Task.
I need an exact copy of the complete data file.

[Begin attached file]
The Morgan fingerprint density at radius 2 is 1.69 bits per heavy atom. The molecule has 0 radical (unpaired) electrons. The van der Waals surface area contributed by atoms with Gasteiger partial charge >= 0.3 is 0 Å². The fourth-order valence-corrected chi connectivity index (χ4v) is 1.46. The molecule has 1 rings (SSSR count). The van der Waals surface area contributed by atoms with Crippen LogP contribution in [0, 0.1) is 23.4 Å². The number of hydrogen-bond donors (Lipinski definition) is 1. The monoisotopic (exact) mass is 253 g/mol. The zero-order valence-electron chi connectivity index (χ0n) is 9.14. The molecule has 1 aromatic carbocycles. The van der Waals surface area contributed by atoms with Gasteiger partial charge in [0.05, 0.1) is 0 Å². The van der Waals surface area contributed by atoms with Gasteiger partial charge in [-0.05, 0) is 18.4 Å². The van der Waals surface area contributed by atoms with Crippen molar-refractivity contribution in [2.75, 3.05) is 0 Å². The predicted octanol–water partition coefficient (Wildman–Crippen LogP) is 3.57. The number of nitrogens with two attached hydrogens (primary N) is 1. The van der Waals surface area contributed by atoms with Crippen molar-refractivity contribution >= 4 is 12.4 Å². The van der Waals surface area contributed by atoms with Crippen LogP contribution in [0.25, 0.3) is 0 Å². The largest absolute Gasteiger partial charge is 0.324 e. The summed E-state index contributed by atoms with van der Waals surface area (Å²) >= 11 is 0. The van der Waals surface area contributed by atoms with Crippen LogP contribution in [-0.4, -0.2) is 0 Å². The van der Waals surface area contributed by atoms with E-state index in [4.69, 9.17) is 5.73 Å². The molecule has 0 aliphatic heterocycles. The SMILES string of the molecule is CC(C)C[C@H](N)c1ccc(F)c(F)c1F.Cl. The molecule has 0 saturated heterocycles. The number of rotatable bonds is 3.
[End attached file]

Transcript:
The Morgan fingerprint density at radius 2 is 1.69 bits per heavy atom. The molecule has 0 radical (unpaired) electrons. The van der Waals surface area contributed by atoms with Gasteiger partial charge >= 0.3 is 0 Å². The fourth-order valence-corrected chi connectivity index (χ4v) is 1.46. The molecule has 1 rings (SSSR count). The van der Waals surface area contributed by atoms with Crippen LogP contribution in [0, 0.1) is 23.4 Å². The number of hydrogen-bond donors (Lipinski definition) is 1. The monoisotopic (exact) mass is 253 g/mol. The zero-order valence-electron chi connectivity index (χ0n) is 9.14. The molecule has 1 aromatic carbocycles. The van der Waals surface area contributed by atoms with Gasteiger partial charge in [0.05, 0.1) is 0 Å². The van der Waals surface area contributed by atoms with Gasteiger partial charge in [-0.05, 0) is 18.4 Å². The van der Waals surface area contributed by atoms with Crippen molar-refractivity contribution in [2.75, 3.05) is 0 Å². The predicted octanol–water partition coefficient (Wildman–Crippen LogP) is 3.57. The number of nitrogens with two attached hydrogens (primary N) is 1. The van der Waals surface area contributed by atoms with Crippen molar-refractivity contribution >= 4 is 12.4 Å². The van der Waals surface area contributed by atoms with Crippen LogP contribution in [0.25, 0.3) is 0 Å². The largest absolute Gasteiger partial charge is 0.324 e. The summed E-state index contributed by atoms with van der Waals surface area (Å²) >= 11 is 0. The van der Waals surface area contributed by atoms with Crippen LogP contribution in [-0.4, -0.2) is 0 Å². The van der Waals surface area contributed by atoms with E-state index in [4.69, 9.17) is 5.73 Å². The molecule has 0 aliphatic heterocycles. The SMILES string of the molecule is CC(C)C[C@H](N)c1ccc(F)c(F)c1F.Cl. The molecule has 0 saturated heterocycles. The number of rotatable bonds is 3.